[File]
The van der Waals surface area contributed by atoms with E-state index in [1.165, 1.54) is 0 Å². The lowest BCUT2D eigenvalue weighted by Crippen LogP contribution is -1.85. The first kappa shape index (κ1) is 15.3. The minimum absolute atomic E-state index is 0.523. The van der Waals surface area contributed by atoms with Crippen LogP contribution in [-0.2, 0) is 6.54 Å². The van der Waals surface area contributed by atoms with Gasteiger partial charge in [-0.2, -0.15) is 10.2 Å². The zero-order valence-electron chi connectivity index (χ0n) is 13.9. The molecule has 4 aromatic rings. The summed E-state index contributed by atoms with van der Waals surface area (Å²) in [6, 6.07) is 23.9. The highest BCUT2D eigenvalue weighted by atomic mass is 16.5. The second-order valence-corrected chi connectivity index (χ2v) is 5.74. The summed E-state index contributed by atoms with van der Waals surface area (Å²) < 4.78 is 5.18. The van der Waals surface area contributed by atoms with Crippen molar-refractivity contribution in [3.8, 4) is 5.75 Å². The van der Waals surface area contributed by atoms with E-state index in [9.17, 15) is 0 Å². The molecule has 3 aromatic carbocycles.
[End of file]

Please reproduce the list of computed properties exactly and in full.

The van der Waals surface area contributed by atoms with E-state index in [1.165, 1.54) is 0 Å². The lowest BCUT2D eigenvalue weighted by Crippen LogP contribution is -1.85. The first kappa shape index (κ1) is 15.3. The minimum absolute atomic E-state index is 0.523. The van der Waals surface area contributed by atoms with Crippen LogP contribution in [-0.2, 0) is 6.54 Å². The van der Waals surface area contributed by atoms with Gasteiger partial charge in [-0.2, -0.15) is 10.2 Å². The zero-order valence-electron chi connectivity index (χ0n) is 13.9. The molecule has 4 aromatic rings. The summed E-state index contributed by atoms with van der Waals surface area (Å²) in [6, 6.07) is 23.9. The highest BCUT2D eigenvalue weighted by atomic mass is 16.5. The second-order valence-corrected chi connectivity index (χ2v) is 5.74. The summed E-state index contributed by atoms with van der Waals surface area (Å²) < 4.78 is 5.18. The van der Waals surface area contributed by atoms with Crippen molar-refractivity contribution in [3.8, 4) is 5.75 Å². The van der Waals surface area contributed by atoms with E-state index in [9.17, 15) is 0 Å². The molecule has 3 aromatic carbocycles.